Lloyd’s decision to begin reporting the profits and losses of its syndicates on an annual basis, rather than over three years, produced some costly results, with last year’s losses estimated at £3.11 billion ($4.45 billion) overall, and WTC loss estimates rising slightly to £1.98 billion ($2.83 billion).
Lloyd’s Chief Executive Nick Prettejohn explained that, “The move to annual accounting is a fundamental step in our strategy of reform. It makes us more accessible and transparent, and enables us to report results that can be compared easily to those of other insurers.”
He called 2001 “an exceptional year by any measure,” and admitted that the “loss is large in absolute terms,” but he also indicated that “relative to other major property and casualty insurers the Lloyd’s combined ratio of 140% was comparable to the performance of our global peer group.”
The announcement stated that the losses were due to “the exceptional catastrophe record for the year, which included not only the September 11 attacks on the US, but also the attack on the Air Lanka fleet, the losses in the energy market of the Petrobras oil rig and the Toulouse plant. In common with many others in the industry, the results also reflect deterioration in prior years’ reserves.” The report also noted that while the number of catastrophes last year was comparatively small, they “were very costly and often in classes in which Lloyd’s is a market leader.”
The projected results for 1999 and 2000 were also released using Lloyd’s traditional three-year accounting system. Loss projections for 1999, a truly catastrophic year, rose to £1.95 billion ($2.78 billion), an increase of around $400 million over previous estimates. 2000 operations are now projecting losses of £1.72 billion ($2.46 billion), an increase of around $330 million.
Lloyd’s indicated that under the three year system a loss of £1.56 billion ($2.23 billion) would be the preliminary estimate for 2001.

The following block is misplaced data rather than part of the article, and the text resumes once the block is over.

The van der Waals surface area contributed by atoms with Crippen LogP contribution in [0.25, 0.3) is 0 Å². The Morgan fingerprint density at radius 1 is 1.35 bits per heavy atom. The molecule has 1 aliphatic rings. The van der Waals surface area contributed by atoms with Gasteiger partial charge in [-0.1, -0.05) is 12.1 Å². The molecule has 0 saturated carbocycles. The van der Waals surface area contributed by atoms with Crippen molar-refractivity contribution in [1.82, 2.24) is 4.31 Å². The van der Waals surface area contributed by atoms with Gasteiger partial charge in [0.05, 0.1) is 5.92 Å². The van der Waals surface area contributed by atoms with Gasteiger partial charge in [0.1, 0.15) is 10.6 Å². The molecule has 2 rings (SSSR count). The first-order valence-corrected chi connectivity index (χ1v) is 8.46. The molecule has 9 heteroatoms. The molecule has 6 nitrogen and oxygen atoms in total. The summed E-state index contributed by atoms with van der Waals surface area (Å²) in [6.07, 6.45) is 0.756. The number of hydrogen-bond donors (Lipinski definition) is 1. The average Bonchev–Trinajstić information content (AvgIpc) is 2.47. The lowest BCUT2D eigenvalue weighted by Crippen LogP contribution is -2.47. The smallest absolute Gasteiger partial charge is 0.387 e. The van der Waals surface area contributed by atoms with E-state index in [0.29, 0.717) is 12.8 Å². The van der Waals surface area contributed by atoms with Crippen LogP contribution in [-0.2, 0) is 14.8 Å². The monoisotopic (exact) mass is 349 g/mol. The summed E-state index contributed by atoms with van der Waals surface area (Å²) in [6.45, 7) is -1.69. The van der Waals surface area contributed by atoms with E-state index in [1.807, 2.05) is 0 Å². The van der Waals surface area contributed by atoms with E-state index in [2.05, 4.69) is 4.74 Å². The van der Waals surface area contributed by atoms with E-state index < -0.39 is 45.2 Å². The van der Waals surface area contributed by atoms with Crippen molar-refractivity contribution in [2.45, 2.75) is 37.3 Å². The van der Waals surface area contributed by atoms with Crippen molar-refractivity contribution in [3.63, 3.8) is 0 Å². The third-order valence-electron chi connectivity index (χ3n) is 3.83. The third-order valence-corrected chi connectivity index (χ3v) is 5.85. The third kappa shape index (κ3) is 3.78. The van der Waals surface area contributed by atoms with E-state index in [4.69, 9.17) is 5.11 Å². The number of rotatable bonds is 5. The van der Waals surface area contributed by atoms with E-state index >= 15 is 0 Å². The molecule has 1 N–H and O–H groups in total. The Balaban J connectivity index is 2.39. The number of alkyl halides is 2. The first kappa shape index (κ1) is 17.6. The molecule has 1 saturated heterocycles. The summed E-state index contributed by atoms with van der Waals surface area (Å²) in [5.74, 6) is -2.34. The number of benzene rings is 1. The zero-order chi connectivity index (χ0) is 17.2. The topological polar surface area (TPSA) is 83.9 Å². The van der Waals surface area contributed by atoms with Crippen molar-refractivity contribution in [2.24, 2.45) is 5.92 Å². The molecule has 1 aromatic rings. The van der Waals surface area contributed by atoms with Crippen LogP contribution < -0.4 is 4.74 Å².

Despite the huge loss estimates, nearly $10 billion for the three years in question, Lloyd’s announcement stressed that its solvency was not at risk. It listed its global assets as of December 31, 2001 as follows:
— £13.5 billion of reserves in the premium trust funds
— £7.7 billion of capital held as Funds at Lloyd’s
— £327 million of additional capital in other members’ assets
— £363 million as central assets at Lloyd’s
It also detailed the steps it has taken, including raising the premium levy it takes from the syndicates to maintain its Central Fund, to assure that there will be sufficient funds available to assure claims payments.
Prettejohn, and Lloyd’s Chairman Sax Riley both expressed optimism for the current year, and for the future, noting the significant rise in premiums, projected to be around 62 percent above year 2001 rates, and the increase in Lloyd’s capacity to £12 billion ($17.16 billion) as assurances that the market will return to profitability.
Riley also indicated that Lloyd’s would continue to reform its procedures, as a necessary step to remain competitive. “The significant improvement in current market conditions cannot, however, serve as an excuse for putting off reform,”he stated. “It is long overdue. We are addressing the major weaknesses in some of the ways Lloyd’s does business. These changes, building on our existing strengths, will ensure that we remain a major force in international insurance.”
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